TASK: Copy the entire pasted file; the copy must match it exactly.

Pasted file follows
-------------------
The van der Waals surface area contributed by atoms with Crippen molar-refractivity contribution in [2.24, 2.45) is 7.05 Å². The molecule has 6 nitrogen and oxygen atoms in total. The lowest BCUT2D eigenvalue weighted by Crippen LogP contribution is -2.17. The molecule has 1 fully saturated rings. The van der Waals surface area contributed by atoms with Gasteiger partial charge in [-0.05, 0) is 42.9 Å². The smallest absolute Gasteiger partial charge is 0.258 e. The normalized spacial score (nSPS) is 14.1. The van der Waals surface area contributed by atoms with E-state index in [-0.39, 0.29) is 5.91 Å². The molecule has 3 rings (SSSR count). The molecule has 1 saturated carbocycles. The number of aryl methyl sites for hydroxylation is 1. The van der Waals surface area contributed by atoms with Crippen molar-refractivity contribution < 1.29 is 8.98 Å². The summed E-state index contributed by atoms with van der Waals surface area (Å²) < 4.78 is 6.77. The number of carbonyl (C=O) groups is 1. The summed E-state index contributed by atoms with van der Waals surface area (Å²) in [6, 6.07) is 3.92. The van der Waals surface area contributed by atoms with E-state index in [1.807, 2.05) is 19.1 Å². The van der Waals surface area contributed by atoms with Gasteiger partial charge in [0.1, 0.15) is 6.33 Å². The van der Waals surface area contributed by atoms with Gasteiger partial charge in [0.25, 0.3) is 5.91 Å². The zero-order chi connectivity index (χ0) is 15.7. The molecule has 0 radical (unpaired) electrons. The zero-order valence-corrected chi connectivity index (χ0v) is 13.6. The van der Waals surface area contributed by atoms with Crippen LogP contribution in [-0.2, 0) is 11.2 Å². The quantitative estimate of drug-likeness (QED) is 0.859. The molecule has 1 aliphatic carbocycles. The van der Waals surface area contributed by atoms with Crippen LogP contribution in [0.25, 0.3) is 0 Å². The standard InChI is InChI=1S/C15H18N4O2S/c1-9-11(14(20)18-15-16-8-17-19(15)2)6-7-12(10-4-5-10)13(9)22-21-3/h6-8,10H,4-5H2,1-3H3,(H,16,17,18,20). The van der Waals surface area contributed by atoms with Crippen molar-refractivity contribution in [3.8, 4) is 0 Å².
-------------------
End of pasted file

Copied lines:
The van der Waals surface area contributed by atoms with Crippen molar-refractivity contribution in [2.24, 2.45) is 7.05 Å². The molecule has 6 nitrogen and oxygen atoms in total. The lowest BCUT2D eigenvalue weighted by Crippen LogP contribution is -2.17. The molecule has 1 fully saturated rings. The van der Waals surface area contributed by atoms with Gasteiger partial charge in [-0.05, 0) is 42.9 Å². The smallest absolute Gasteiger partial charge is 0.258 e. The normalized spacial score (nSPS) is 14.1. The van der Waals surface area contributed by atoms with E-state index in [-0.39, 0.29) is 5.91 Å². The molecule has 3 rings (SSSR count). The molecule has 1 saturated carbocycles. The number of aryl methyl sites for hydroxylation is 1. The van der Waals surface area contributed by atoms with Crippen molar-refractivity contribution < 1.29 is 8.98 Å². The summed E-state index contributed by atoms with van der Waals surface area (Å²) < 4.78 is 6.77. The number of carbonyl (C=O) groups is 1. The summed E-state index contributed by atoms with van der Waals surface area (Å²) in [6, 6.07) is 3.92. The van der Waals surface area contributed by atoms with E-state index in [1.807, 2.05) is 19.1 Å². The van der Waals surface area contributed by atoms with Gasteiger partial charge in [0.1, 0.15) is 6.33 Å². The van der Waals surface area contributed by atoms with Gasteiger partial charge in [0.25, 0.3) is 5.91 Å². The zero-order chi connectivity index (χ0) is 15.7. The molecule has 0 radical (unpaired) electrons. The zero-order valence-corrected chi connectivity index (χ0v) is 13.6. The van der Waals surface area contributed by atoms with Crippen LogP contribution in [-0.2, 0) is 11.2 Å². The quantitative estimate of drug-likeness (QED) is 0.859. The molecule has 1 aliphatic carbocycles. The van der Waals surface area contributed by atoms with Crippen LogP contribution in [0.25, 0.3) is 0 Å². The standard InChI is InChI=1S/C15H18N4O2S/c1-9-11(14(20)18-15-16-8-17-19(15)2)6-7-12(10-4-5-10)13(9)22-21-3/h6-8,10H,4-5H2,1-3H3,(H,16,17,18,20). The van der Waals surface area contributed by atoms with Crippen molar-refractivity contribution in [3.8, 4) is 0 Å².